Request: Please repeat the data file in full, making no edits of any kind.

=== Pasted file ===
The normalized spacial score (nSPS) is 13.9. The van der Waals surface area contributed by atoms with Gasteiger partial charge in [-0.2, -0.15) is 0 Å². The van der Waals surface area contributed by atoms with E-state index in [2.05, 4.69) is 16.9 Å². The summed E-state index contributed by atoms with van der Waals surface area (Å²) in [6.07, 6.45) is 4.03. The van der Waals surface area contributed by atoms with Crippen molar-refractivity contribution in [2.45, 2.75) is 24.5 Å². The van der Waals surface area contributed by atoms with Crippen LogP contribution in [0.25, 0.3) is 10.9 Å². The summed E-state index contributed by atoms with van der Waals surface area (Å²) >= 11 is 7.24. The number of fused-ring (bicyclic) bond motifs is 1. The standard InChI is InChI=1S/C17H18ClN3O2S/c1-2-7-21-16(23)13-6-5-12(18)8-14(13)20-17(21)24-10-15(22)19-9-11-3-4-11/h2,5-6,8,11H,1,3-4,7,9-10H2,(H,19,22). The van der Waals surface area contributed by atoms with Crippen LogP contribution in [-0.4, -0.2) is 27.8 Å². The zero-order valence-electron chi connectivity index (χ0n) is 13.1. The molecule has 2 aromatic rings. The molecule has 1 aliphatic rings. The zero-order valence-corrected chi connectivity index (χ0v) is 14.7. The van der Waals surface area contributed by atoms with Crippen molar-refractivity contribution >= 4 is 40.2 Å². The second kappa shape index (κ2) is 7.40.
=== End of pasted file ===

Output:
The normalized spacial score (nSPS) is 13.9. The van der Waals surface area contributed by atoms with Gasteiger partial charge in [-0.2, -0.15) is 0 Å². The van der Waals surface area contributed by atoms with E-state index in [2.05, 4.69) is 16.9 Å². The summed E-state index contributed by atoms with van der Waals surface area (Å²) in [6.07, 6.45) is 4.03. The van der Waals surface area contributed by atoms with Crippen molar-refractivity contribution in [2.45, 2.75) is 24.5 Å². The van der Waals surface area contributed by atoms with Crippen LogP contribution in [0.25, 0.3) is 10.9 Å². The summed E-state index contributed by atoms with van der Waals surface area (Å²) >= 11 is 7.24. The number of fused-ring (bicyclic) bond motifs is 1. The standard InChI is InChI=1S/C17H18ClN3O2S/c1-2-7-21-16(23)13-6-5-12(18)8-14(13)20-17(21)24-10-15(22)19-9-11-3-4-11/h2,5-6,8,11H,1,3-4,7,9-10H2,(H,19,22). The van der Waals surface area contributed by atoms with Crippen LogP contribution in [-0.4, -0.2) is 27.8 Å². The zero-order valence-electron chi connectivity index (χ0n) is 13.1. The molecule has 2 aromatic rings. The molecule has 1 aliphatic rings. The zero-order valence-corrected chi connectivity index (χ0v) is 14.7. The van der Waals surface area contributed by atoms with Crippen molar-refractivity contribution >= 4 is 40.2 Å². The second kappa shape index (κ2) is 7.40.